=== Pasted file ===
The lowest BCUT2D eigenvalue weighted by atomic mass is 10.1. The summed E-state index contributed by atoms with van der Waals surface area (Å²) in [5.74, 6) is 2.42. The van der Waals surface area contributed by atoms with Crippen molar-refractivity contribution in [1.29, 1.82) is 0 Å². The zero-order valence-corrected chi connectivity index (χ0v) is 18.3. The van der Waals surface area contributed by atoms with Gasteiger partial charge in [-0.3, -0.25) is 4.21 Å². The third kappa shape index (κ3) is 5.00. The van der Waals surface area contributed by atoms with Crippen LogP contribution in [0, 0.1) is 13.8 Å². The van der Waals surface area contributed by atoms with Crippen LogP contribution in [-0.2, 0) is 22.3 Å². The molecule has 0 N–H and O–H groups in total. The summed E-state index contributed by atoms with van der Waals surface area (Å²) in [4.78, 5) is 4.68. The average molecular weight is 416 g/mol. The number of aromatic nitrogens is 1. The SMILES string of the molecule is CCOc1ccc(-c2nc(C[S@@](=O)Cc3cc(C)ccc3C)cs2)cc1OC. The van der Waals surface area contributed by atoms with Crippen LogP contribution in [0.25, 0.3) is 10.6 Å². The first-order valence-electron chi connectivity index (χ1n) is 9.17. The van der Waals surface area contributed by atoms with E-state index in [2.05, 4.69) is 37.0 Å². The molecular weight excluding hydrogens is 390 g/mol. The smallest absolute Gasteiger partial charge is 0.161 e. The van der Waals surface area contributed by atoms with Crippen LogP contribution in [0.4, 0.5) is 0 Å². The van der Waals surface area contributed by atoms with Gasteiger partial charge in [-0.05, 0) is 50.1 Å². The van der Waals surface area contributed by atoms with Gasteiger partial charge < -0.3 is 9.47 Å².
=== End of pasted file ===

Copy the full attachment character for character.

The lowest BCUT2D eigenvalue weighted by atomic mass is 10.1. The summed E-state index contributed by atoms with van der Waals surface area (Å²) in [5.74, 6) is 2.42. The van der Waals surface area contributed by atoms with Crippen molar-refractivity contribution in [1.29, 1.82) is 0 Å². The zero-order valence-corrected chi connectivity index (χ0v) is 18.3. The van der Waals surface area contributed by atoms with Gasteiger partial charge in [-0.3, -0.25) is 4.21 Å². The third kappa shape index (κ3) is 5.00. The van der Waals surface area contributed by atoms with Crippen LogP contribution in [0, 0.1) is 13.8 Å². The van der Waals surface area contributed by atoms with Crippen LogP contribution in [-0.2, 0) is 22.3 Å². The molecule has 0 N–H and O–H groups in total. The summed E-state index contributed by atoms with van der Waals surface area (Å²) in [4.78, 5) is 4.68. The average molecular weight is 416 g/mol. The number of aromatic nitrogens is 1. The SMILES string of the molecule is CCOc1ccc(-c2nc(C[S@@](=O)Cc3cc(C)ccc3C)cs2)cc1OC. The van der Waals surface area contributed by atoms with Crippen LogP contribution in [0.25, 0.3) is 10.6 Å². The first-order valence-electron chi connectivity index (χ1n) is 9.17. The van der Waals surface area contributed by atoms with E-state index in [2.05, 4.69) is 37.0 Å². The molecular weight excluding hydrogens is 390 g/mol. The smallest absolute Gasteiger partial charge is 0.161 e. The van der Waals surface area contributed by atoms with Crippen LogP contribution in [0.4, 0.5) is 0 Å². The van der Waals surface area contributed by atoms with Gasteiger partial charge in [-0.05, 0) is 50.1 Å². The van der Waals surface area contributed by atoms with Gasteiger partial charge < -0.3 is 9.47 Å².